You then proceed to tell of the horrifying stench that is beyond words. Of all the times to invoke the Lovecraft cliché, that time was a bit silly.

Your narrator then talks of the alcohol in San Fransisco, and I doubt the alcohol there actually serves every damaged soul form there to Monterey, as there is a prohibition going on at this time. I am rather certain people were a tiny bit more clandestine with their booze than you describe. One website tells me that the speakeasies in San Fransisco were mostly rectangular rooms with curtains, and if there was an unexpected raid they would reopen the next day with new street numbers and different-coloured curtains. This implies at least some discretion. I don't think they emitted that many cries of excitement audible to your narrator, is all.

Having no idea how this woman in San Francisco obtained a key just like my great-uncle’s—or, conversely, how my great-uncle obtained a key like that of this woman in San Francisco—intrigued me greatly, perhaps most greatly.
This sentence is awesome, though. It's the 'conversely' and the part that follows it that does it.

I really like the part about the moon not being protective - it strikes a chord somewhere inside of me, as I often think of the moon as a protector.

I don't think it's ever explained or even alluded to in the story, why on earth the 2-hour deep staircase exists at the floor of the boiler. That part confused me.

In a way I never left that cavern under Boston, because my thoughts never could.
This is a good line, too.

All in all, not a very original story, and one that could be improved greatly. You have a good grasp of words – sometimes. Try to nurture that. Maybe next time, try to write a new(ish) take on the old classic Lovecraft story. How difficult it is to adjust to a regular life when driven insane by things that actually drive one insane. (Not just giant non-Euclidean beast; try something new.) Or maybe something completely different.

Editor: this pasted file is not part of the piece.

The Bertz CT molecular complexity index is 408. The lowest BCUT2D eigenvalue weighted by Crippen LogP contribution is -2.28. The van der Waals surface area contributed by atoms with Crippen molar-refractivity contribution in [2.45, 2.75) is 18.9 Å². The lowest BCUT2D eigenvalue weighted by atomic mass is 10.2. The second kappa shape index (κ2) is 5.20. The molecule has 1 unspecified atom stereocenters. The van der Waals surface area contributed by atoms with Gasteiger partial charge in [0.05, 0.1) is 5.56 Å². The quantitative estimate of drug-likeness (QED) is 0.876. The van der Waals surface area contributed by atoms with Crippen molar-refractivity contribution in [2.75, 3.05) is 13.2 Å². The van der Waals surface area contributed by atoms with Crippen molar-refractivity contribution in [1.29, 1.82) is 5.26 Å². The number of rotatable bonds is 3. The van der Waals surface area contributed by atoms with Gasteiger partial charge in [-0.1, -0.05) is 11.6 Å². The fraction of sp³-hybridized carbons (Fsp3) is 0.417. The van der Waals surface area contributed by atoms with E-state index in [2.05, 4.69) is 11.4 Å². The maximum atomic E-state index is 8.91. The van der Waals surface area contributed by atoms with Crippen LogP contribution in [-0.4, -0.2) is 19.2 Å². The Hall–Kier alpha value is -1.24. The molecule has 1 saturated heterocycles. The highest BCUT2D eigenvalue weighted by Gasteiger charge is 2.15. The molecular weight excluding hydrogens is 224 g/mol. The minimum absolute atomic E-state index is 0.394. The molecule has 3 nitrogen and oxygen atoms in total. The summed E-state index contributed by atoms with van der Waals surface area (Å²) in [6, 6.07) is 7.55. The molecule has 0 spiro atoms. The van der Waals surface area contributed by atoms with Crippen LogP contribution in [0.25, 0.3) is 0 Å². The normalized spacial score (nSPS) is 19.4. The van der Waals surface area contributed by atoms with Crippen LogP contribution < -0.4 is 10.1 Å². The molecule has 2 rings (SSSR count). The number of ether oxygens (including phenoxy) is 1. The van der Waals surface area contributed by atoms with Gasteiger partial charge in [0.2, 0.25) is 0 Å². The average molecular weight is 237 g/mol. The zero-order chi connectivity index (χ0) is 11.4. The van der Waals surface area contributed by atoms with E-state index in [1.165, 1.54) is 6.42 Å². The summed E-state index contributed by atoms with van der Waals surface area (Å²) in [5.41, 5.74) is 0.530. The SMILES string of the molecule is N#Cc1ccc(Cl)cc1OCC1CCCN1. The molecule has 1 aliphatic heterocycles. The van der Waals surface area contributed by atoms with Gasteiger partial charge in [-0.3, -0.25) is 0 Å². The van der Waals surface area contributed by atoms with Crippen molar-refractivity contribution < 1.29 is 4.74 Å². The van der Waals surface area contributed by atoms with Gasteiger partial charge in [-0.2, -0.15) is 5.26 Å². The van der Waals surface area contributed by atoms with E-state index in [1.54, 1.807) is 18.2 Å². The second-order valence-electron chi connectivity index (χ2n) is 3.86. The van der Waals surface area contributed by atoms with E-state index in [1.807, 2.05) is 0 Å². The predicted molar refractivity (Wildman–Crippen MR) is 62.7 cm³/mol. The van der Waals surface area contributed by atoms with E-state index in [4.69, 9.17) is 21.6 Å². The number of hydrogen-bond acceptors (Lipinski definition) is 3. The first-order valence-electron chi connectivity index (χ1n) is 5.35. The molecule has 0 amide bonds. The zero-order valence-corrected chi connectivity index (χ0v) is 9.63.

At last, I wish to quote some Vonnegut at you, if you still feel like listening to me:
Kurt Vonnegut wrote:5. Sound like yourself
The writing style which is most natural for you is bound to echo the speech you heard when a child. English was Conrad's third language, and much that seems piquant in his use of English was no doubt colored by his first language, which was Polish. And lucky indeed is the writer who has grown up in Ireland, for the English spoken there is so amusing and musical. I myself grew up in Indianapolis, where common speech sounds like a band saw cutting galvanized tin, and employs a vocabulary as unornamental as a monkey wrench.
In some of the more remote hollows of Appalachia, children still grow up hearing songs and locutions of Elizabethan times. Yes, and many Americans grow up hearing a language other than English, or an English dialect a majority of Americans cannot understand.
All these varieties of speech are beautiful, just as the varieties of butterflies are beautiful. No matter what your first language, you should treasure it all your life. If it happens to not be standard English, and if it shows itself when your write standard English, the result is usually delightful, like a very pretty girl with one eye that is green and one that is blue.
I myself find that I trust my own writing most, and others seem to trust it most, too, when I sound most like a person from Indianapolis, which is what I am. What alternatives do I have? The one most vehemently recommended by teachers has no doubt been pressed on you, as well: to write like cultivated Englishmen of a century or more ago.
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The Great Hippo wrote:Nuclear bombs are like potato chips, you can't stop after just *one*